Palestine recognised as a state 'in principle' by European Parliament in symbolic vote

A resolution passed in support of a 'two-state solution' to the Israeli-Palestinian conflict

Adam Withnall
Wednesday 17 December 2014 14:17

The European Parliament has voted to recognise the state of Palestine "in principle", describing it as key to the advancement of peace talks in the region.

MEPs adopted a resolution which, though symbolic, does not quite follow in the footsteps of a number of nations within the bloc who have backed immediate recognition of Palestinian statehood.

The motion that was passed on Wednesday represented a compromise among the European Parliament's main parties. It read:

"[We] support in principle recognition of Palestinian statehood and the two-state solution, and believes these should go hand in hand with the development of peace talks, which should be advanced."

Social Democrat, left-wing and Green members of the European Parliament had initially put forward motions for a symbolic vote on Wednesday to call on the EU's 28 members to recognise Palestine statehood now without conditions.

This follows Sweden's decision in October to recognise Palestine and non-binding votes since then by parliaments in Britain, France and Ireland in favour of their recognition that demonstrated growing European impatience with the stalled peace process.

But the centre-right European People's Party, the largest group in parliament, and the fourth largest group, the Alliance of Liberals and Democrats for Europe, said recognition should only form part of a negotiated agreement with Israel.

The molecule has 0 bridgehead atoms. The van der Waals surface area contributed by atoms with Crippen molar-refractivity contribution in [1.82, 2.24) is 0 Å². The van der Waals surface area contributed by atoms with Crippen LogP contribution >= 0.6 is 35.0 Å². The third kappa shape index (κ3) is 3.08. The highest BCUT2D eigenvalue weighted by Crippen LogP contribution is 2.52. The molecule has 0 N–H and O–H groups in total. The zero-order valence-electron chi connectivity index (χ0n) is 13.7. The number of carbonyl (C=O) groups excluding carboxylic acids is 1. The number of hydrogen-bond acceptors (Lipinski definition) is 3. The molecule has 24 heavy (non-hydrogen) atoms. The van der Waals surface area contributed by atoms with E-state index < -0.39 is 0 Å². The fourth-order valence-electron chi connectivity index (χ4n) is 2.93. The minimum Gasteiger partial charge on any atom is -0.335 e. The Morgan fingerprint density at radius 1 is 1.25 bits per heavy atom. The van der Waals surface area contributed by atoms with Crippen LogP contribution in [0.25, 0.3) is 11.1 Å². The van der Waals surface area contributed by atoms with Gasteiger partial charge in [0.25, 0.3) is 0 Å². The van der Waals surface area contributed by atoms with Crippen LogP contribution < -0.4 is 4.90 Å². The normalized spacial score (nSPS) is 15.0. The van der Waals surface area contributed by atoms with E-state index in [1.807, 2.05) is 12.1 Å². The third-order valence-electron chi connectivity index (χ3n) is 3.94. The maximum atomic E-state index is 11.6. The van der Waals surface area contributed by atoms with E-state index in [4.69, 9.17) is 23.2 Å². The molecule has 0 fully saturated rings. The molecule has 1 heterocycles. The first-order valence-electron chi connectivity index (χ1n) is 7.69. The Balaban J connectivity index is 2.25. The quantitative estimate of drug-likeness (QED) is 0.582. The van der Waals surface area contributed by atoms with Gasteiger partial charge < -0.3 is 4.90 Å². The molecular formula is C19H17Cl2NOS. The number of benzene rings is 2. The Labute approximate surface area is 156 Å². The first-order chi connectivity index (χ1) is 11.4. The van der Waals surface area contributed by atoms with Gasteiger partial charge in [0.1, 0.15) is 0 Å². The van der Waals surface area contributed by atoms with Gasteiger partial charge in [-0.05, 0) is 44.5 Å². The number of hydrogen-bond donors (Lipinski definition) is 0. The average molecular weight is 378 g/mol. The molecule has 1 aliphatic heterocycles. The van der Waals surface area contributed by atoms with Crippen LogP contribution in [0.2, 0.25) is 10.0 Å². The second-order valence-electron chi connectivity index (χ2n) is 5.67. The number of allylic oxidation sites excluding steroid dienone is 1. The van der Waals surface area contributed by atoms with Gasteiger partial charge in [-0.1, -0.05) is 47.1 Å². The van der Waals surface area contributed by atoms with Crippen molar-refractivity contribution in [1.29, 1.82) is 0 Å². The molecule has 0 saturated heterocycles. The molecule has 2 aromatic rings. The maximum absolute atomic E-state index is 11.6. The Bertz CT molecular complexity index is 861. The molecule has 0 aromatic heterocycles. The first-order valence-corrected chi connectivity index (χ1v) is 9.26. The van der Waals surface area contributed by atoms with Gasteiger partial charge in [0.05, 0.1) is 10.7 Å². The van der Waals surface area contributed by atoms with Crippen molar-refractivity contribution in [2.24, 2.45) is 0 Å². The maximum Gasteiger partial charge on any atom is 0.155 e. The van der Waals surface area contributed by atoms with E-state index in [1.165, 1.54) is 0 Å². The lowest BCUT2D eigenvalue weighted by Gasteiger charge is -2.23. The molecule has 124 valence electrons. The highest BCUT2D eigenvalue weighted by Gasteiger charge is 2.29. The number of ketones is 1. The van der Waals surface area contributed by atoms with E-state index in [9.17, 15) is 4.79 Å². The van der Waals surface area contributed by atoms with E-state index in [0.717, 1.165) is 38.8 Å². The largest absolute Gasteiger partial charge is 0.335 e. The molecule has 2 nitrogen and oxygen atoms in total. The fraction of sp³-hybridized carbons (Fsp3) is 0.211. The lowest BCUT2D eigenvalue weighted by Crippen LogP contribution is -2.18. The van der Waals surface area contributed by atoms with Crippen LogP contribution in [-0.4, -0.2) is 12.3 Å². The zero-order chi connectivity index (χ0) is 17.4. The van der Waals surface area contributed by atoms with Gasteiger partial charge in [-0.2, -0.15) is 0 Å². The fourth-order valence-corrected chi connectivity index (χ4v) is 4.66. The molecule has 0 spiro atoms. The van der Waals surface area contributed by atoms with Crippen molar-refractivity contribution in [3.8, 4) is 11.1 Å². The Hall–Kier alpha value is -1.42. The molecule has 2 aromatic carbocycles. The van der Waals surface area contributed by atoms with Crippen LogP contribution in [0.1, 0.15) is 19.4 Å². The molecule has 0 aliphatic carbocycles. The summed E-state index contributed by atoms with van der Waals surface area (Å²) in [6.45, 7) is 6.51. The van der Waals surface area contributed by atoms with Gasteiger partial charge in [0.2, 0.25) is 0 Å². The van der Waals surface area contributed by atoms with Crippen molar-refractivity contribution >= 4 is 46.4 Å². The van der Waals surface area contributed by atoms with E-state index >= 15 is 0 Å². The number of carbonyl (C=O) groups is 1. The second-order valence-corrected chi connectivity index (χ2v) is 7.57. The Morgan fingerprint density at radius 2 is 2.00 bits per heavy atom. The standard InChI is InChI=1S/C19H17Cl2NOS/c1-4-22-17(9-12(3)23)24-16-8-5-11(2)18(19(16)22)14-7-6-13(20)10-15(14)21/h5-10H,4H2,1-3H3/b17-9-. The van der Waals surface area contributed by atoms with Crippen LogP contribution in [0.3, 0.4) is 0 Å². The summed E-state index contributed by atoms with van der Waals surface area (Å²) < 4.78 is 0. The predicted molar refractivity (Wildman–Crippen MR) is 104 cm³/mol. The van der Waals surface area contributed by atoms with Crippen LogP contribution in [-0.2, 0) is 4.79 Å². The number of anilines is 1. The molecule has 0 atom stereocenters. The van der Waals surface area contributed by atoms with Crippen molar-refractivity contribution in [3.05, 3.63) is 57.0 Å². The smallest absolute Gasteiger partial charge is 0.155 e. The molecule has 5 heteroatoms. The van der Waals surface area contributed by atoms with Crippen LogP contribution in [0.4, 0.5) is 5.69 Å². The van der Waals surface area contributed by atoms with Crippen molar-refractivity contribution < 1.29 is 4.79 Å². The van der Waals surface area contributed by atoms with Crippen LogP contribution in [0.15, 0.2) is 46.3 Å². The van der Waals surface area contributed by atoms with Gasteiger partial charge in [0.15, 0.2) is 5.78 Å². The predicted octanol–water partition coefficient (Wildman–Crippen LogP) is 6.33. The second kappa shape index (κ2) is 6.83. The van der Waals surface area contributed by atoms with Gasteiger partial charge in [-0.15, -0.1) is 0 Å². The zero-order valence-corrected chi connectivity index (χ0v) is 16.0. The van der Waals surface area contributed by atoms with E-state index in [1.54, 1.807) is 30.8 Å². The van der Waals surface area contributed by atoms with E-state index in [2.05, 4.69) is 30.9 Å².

It came as the UN Security Council prepared to accept an Arab-backed draft resolution on ending Israel's occupation of lands captured in 1967.

The current draft, sponsored by Jordan on behalf of the Palestinians, sets November 2016 as a deadline for an Israeli withdrawal from war-won lands the Palestinians seek for a state.

But the Palestinian foreign minister Riad Malki said an actual vote was unlikely to take place today, suggesting talks to avoid a potential US veto may well be underway.

The US Secretary of State John Kerry said it was important to avoid anything that interferes or "might be perceived as interfering" with Israeli elections planned for March. He said instead that the focus should be on halting growing Israeli-Palestinian violence and creating conditions for an eventual resumption of negotiations.

And it was a busy day for developments in the region, as the Hamas militant group was struck off the European Union's list of terrorist organisations.

That move came after a motion from Hamas which was critical of Europe's procedures for updating the list - and is expected to be reversed once lawyers have had time to bolster their file on the group's activities.

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